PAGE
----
Etai Pinkas, a social and environmental activist in Israel, came to Hofstra on Tuesday, Feb. 28 to discuss his role in LGBTQ+ issues and sustainability practices, as well as to talk about activism in an event sponsored by Hofstra Hillel and Intercultural Engagement and Inclusion.
Pinkas made the event informal; he sat in a chair at the front of Plaza Room Middle with the attending students gathered around, and talked about the struggle for LGBTQ+ equality in Israel, as well as his life and his work.
Pinkas – named one of the 100 most influential people in Israel – wanted to be involved and engaged with politics since he was a child living in Tel Aviv.
He worked to bring some light and humor to serious issues and had the audience laughing at various points during the event.
“Growing a little bit older, in my early teens – 11, 12, 13 – I realized I wasn’t going to be straight. I didn’t know exactly where I was going to end up, but I knew straight wasn’t the case, and since we’re talking about the 80s, being gay was still illegal,” he explained. At that time in Israel, being gay carried a 10-year prison sentence.
He continued, “I pretty much realized that being gay and getting a political office was not going to work together, and I gave up this idea, this dream I had to engage in leadership.”
After finishing his time in the Israeli Defense Forces, Pinkas went to law school. He then came back to his dream of leadership, and joined the National Association for LGBTQ People. With this association, Pinkas helped organize the first pride parade in Tel Aviv.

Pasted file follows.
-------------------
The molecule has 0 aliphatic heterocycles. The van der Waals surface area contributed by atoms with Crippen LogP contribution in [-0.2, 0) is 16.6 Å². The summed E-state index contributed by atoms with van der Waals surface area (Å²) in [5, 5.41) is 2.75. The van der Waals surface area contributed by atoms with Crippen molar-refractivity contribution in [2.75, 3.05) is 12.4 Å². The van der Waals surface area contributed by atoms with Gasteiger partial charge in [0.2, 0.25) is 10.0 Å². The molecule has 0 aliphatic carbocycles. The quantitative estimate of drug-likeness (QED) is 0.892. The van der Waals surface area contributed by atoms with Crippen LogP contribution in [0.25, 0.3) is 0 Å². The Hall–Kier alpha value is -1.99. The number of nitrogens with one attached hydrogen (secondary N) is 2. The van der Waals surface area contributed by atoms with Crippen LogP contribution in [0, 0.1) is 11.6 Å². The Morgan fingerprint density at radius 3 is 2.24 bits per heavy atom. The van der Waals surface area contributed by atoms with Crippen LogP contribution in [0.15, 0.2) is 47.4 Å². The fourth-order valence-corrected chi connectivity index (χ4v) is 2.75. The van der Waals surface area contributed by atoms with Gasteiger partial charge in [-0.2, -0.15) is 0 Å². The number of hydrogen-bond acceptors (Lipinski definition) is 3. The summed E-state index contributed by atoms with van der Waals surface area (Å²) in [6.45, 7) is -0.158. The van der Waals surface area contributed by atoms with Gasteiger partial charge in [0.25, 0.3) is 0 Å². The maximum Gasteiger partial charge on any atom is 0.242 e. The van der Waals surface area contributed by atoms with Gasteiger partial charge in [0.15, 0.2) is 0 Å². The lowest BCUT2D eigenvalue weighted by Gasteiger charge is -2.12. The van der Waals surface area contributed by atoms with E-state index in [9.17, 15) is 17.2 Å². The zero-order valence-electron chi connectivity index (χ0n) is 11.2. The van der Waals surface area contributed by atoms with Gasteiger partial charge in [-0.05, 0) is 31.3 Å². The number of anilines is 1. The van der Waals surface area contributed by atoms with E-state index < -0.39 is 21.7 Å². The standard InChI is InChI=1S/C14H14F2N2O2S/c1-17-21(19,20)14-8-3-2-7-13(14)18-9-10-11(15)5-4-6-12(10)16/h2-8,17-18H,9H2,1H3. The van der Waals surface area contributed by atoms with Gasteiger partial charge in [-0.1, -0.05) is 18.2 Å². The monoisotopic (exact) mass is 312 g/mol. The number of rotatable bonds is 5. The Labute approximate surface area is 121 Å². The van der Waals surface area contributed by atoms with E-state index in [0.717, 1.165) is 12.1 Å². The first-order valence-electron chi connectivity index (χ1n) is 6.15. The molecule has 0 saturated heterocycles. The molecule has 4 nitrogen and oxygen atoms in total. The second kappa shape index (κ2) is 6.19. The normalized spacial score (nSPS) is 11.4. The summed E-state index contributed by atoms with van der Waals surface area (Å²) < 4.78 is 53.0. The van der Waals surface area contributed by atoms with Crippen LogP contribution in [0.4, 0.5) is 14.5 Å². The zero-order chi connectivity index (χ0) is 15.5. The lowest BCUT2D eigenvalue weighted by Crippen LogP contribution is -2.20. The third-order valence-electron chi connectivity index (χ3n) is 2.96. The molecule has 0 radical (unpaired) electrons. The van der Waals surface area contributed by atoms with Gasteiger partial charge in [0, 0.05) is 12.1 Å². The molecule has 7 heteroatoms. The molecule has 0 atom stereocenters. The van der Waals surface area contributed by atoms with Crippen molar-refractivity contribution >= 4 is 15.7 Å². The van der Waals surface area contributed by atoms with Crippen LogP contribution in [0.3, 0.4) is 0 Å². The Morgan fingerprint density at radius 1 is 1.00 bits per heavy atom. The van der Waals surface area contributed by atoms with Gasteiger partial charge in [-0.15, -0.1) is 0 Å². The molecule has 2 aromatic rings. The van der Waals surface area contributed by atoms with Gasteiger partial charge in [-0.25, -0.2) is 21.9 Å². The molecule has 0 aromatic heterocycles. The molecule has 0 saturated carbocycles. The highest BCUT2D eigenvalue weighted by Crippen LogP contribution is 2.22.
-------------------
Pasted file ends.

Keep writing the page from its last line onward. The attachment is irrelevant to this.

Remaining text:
In 2003, Pinkas was elected to city council. “I served for 5 years in a variety of positions, including the mayor’s first consultant on LGBT issues. This position never existed before that in Israel,” he said.
Another one of Pinkas’ accomplishments is forming the first government-run LGBTQ+ center. “I committed to my voters, to my constituency, to form the first LGBT center, the first one that is governmental – the government actually established it. It means it is the only LGBT center in the world that is not only financed and supported by the government, but the building is not something we had to raise funds to build or renovate,” Pinkas said. “We didn’t have to raise a penny to start it. That doesn’t exist anywhere else.”
In an effort to keep the event more of a discussion than a lecture, Pinkas took questions from students throughout. He briefly discussed the current political climate in the United States, with regard to LGBTQ+ issues, after being asked what he thinks the next step in the fight for equal rights is. Pinkas said, “I think the situation is very delicate. I think right now you’re not in a position to look around and say, ‘what else can I get’ in terms of LGBTQ stuff. It’s more about protecting what you have.”
Pinkas and his husband, Yoav Arad, have challenged Israel’s legal system on two issues: same-sex marriages and surrogacy for same-sex couples. Both of these issues have reached the Israeli Supreme Court as a result of Pinkas’ appeals.
Daniel Davidson, a sophomore political science major, found the discussion engaging. “I liked his philosophical perspective, that you should question everything unless it hurts anyone else; it’s not a question of accepting unconditionally what has been before. I thought that was very interesting. Because of how I think of things, I have to say I identify with that a lot.”
In addition to his work with LGBTQ+ activism, Pinkas is also very involved with environmental issues in Israel. He is currently working on the largest ever municipal project in Israel; the plan is to create tunnels for some of the major roads and put a park on top. This makes it more environmental, as well as quieter for residents of the area.
“Certainly, all the things [Pinkas] has been involved in are really amazing. And to hear it first-hand is amazing,” said Rabbi Dave Siegel, the executive director for Hofstra Hillel. “I am encouraged, in part by the great work [Pinkas] is doing.”